How could I melt Titanium?

48
2
Titanium's melting point is between 1,600 and 1,700 degrees Celsius. What sort of equipment would I require to melt it? Is there something I can buy and install in my own little area that could melt titanium? Would I be able to power it or can this only be pulled off in a factory?

Thanks.
 

Nugatory

Mentor
12,329
4,807
You'll have to tell us a lot more to get good answers - what quantity are you thinking about, purity required, what material you're starting with, and above all else what you're wanting to do with your melted titanium.
 
48
2
You'll have to tell us a lot more to get good answers - what quantity are you thinking about, purity required, what material you're starting with, and above all else what you're wanting to do with your melted titanium.
True. Say a 30cm x 30cm wide sheet, 1cm thick. Starting with pure Ti. Wanting to pour the melted Ti into a mould.
 

Baluncore

Science Advisor
6,858
2,101
You will need a shielding gas such as argon to prevent oxygen getting into the furnace or the mold during casting.
Use an electric arc or a reducing flame to heat the material in the furnace. Maybe oxy-acetylene will do it.
 

Nidum

Science Advisor
Gold Member
2,990
847
You can at minimum melt Titanium in a crucible using flux and loose cover but it is an uncertain and hazardous process .

Very spectacular when seen in a demonstration but definitely not suitable for DIY use by inexperienced people .

Titanium for serious applications is commonly melted in an induction furnace with inert gas or vacuum to prevent air contamination and actual combustion .

For critical components the entire melting and casting process is done in vacuum or inert gas environment and with controlled temperatures at all points . Cooling is also done at controlled rates .

If your proposed Titanium plate is for any engineering purpose it really needs to be a specific alloy in a specific condition .

I don't see any actual need to cast your own - you could buy same very easily and at just a few percent of cost of trying to cast one yourself .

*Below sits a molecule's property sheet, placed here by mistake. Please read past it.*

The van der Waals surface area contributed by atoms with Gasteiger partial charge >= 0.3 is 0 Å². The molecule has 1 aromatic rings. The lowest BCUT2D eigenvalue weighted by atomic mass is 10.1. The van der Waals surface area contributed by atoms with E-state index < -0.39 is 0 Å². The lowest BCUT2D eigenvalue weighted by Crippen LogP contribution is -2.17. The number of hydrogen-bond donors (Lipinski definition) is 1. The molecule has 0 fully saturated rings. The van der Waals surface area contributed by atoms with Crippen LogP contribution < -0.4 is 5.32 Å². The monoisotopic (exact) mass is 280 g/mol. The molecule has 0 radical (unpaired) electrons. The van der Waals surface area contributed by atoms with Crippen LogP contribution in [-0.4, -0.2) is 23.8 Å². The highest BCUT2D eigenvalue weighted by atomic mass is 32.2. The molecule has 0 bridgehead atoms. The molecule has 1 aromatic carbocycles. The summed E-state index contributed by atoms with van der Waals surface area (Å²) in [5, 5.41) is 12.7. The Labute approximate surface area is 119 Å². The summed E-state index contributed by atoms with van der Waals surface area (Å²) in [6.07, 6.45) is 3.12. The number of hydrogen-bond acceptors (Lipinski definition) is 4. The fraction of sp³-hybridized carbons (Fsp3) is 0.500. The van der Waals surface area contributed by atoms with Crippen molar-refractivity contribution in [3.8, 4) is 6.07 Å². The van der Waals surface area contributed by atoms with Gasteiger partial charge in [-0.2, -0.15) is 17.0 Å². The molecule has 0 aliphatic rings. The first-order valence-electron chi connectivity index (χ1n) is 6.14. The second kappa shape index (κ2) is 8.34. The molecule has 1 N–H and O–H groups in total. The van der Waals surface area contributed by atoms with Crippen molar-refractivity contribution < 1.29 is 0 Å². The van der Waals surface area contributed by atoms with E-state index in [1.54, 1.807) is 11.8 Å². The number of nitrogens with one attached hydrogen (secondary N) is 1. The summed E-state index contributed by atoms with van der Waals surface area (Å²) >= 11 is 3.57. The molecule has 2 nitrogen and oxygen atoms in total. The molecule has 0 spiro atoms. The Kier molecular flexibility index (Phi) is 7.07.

48
2
You will need a shielding gas such as argon to prevent oxygen getting into the furnace or the mold during casting.
Use an electric arc or a reducing flame to heat the material in the furnace. Maybe oxy-acetylene will do it.
Would an electrical arc furnace be easy to acquire, install, and use in one's own workplace?

You can at minimum melt Titanium in a crucible using flux and loose cover but it is an uncertain and hazardous process .

Very spectacular when seen in a demonstration but definitely not suitable for DIY use by inexperienced people .

Titanium for serious applications is commonly melted in an induction furnace with inert gas or vacuum to prevent air contamination and actual combustion .

For critical components the entire melting and casting process is done in vacuum or inert gas environment and with controlled temperatures at all points . Cooling is also done at controlled rates .

If your proposed Titanium plate is for any engineering purpose it really needs to be a specific alloy in a specific condition .

I don't see any actual need to cast your own - you could buy same very easily and at just a few percent of cost of trying to cast one yourself .
What exactly do you mean by "buy same very easily"? And are you talking about a miniature induction furnace?
 

Nidum

Science Advisor
Gold Member
2,990
847
I meant buy the plate .
 
33,383
9,107
I meant buy the plate .
Certainly easier than melting anything, and the result will be much better as well.
There are companies that will create you (nearly) every shape you like.
 

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